Mary Jo Putney to visit Australia
Historical romance author Mary Jo Putney will be visiting Australia in August for the Romance Writers of Australia conference (and our signing event). Mary Jo has kindly agreed to answer some questions for us …
What kind of books did you love when you were a child?
Adventure, romance, and strong heroines! Horses and science fiction were also high on the list—but really, I’d read anything. <G>
Do you remember the first romance novel you read?
I always loved a romantic subplot in a book, but the first true romance I read might have been Georgette Heyer’s Sylvester: or, The Wicked Uncle. It was sort of mock Gothic in the set up, and it triggered a head-first plunge into reading Heyer.
How old were you when you knew that you wanted to be a writer?
I always loved stories and thought that being a writer (by which I meant ‘novelist’ without ever defining it to myself) would be the coolest thing imaginable. But I grew up in farm country a long, long way from writing and publishing and it never occurred to me that I could become a writer. I’m still kind of shocked by it all. <G>
When did you first sit down and start to write? How long after that before you were published?
I started writing on 22 March 1986.
It was the first Saturday of spring. I’d gotten my first computer and printer on 31 December 1985 (so I could deduct it on my taxes), the Mayhem Consultant showed me how to use the word processing program, and once I got a handle on that (‘When you fix something, it stays fixed!!!’), I decided to see if I could take the ideas floating around in my head and write a book.
My first book, a traditional Regency called The Diabolical Baron, was published in November 1987.
How hard was it to first get published?
This is kind of embarrassing. Everything fell into place really fast. A friend of a friend who was an author was willing to look at the first chapter, she gave me the name of her former agent, the agent took me on and sent out the partial manuscript (119 pages at that point), and I was offered a three book contract three months after I started the first book. It was a different world then, and I had a good natural voice for Regency. But I was stunned then, and I’m still stunned now!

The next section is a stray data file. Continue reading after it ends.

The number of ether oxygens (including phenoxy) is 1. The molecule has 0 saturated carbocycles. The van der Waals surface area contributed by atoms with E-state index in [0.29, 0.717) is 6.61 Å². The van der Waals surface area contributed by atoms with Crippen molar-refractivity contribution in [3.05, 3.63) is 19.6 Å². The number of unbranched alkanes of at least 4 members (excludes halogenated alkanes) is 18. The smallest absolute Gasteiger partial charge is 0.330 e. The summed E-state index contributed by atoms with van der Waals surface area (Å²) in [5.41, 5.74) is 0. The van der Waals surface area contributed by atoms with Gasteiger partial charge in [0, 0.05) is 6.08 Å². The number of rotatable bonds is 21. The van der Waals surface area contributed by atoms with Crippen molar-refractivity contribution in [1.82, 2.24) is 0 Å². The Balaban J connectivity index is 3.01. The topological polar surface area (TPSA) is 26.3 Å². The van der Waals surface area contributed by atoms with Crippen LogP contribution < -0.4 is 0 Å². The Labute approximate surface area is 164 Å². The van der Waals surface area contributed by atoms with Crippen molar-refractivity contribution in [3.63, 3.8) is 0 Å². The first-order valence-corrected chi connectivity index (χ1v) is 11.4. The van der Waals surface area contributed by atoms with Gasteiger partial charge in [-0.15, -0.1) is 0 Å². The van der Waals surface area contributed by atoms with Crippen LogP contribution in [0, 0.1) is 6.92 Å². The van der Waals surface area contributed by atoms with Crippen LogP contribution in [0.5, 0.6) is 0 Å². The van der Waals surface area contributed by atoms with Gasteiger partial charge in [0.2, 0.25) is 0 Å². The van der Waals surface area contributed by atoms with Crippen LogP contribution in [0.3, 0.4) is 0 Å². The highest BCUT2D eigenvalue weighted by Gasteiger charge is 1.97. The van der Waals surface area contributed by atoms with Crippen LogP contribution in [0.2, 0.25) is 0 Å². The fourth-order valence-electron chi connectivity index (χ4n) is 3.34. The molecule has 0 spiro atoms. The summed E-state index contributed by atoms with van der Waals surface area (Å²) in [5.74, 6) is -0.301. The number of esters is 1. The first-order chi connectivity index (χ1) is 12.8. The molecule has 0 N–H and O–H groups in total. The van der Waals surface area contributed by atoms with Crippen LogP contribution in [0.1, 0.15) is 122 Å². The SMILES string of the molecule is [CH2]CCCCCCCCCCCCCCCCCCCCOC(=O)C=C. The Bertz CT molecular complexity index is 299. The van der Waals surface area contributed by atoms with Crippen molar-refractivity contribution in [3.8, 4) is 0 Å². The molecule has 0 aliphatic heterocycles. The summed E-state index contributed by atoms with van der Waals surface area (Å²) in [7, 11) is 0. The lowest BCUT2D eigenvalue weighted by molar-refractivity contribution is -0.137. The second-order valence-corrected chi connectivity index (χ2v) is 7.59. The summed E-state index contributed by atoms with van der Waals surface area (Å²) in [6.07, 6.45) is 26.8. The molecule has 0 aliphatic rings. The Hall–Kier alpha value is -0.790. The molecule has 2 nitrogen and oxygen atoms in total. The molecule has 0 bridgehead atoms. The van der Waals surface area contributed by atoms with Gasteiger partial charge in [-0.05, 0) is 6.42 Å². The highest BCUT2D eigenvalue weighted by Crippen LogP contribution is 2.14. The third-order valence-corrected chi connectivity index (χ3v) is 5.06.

What authors do you read and/or admire now?
Oh, lots! All of my Word Wenches historical romance blogging buddies, including Anne Gracie and Jo Beverley. Fantasy authors like Patricia Briggs and Sharon Shinn. For romantic suspense, it’s hard to beat Jayne Ann Krentz. I could go on and on, but I’ll quit now. <G>
I’m working on my historical romance for next year, which is called Once a Soldier. It’s a spin-off from the Lost Lords series I’ve been writing
for Kensington, and the hero, Will Masterson, has been in the background of the series from the beginning. Finally, it’s his turn!
I’ll also probably do a shorter work or two, and I need to get one of my very first books into shape for e-pubbing. Plus, I’d like to do a couple of collections of my shorter stories.
If you weren’t a writer, do you think you would still be working in design?